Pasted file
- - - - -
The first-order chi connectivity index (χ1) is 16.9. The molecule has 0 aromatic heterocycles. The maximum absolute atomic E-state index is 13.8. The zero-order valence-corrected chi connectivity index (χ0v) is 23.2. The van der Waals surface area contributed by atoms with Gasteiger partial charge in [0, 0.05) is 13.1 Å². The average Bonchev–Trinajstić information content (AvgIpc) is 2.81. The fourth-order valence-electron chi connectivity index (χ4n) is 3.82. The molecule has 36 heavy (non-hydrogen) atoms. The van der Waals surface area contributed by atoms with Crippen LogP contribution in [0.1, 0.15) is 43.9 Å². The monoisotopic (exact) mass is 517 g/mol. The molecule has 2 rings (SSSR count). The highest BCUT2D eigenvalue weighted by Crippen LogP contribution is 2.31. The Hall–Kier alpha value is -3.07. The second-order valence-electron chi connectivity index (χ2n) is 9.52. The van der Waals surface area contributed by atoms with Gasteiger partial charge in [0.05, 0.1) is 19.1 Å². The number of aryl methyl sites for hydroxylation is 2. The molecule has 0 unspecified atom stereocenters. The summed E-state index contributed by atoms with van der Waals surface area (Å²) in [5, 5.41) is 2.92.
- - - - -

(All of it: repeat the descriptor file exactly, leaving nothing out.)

The first-order chi connectivity index (χ1) is 16.9. The molecule has 0 aromatic heterocycles. The maximum absolute atomic E-state index is 13.8. The zero-order valence-corrected chi connectivity index (χ0v) is 23.2. The van der Waals surface area contributed by atoms with Gasteiger partial charge in [0, 0.05) is 13.1 Å². The average Bonchev–Trinajstić information content (AvgIpc) is 2.81. The fourth-order valence-electron chi connectivity index (χ4n) is 3.82. The molecule has 36 heavy (non-hydrogen) atoms. The van der Waals surface area contributed by atoms with Crippen LogP contribution in [0.1, 0.15) is 43.9 Å². The monoisotopic (exact) mass is 517 g/mol. The molecule has 2 rings (SSSR count). The highest BCUT2D eigenvalue weighted by Crippen LogP contribution is 2.31. The Hall–Kier alpha value is -3.07. The second-order valence-electron chi connectivity index (χ2n) is 9.52. The van der Waals surface area contributed by atoms with Gasteiger partial charge in [0.05, 0.1) is 19.1 Å². The number of aryl methyl sites for hydroxylation is 2. The molecule has 0 unspecified atom stereocenters. The summed E-state index contributed by atoms with van der Waals surface area (Å²) in [5, 5.41) is 2.92.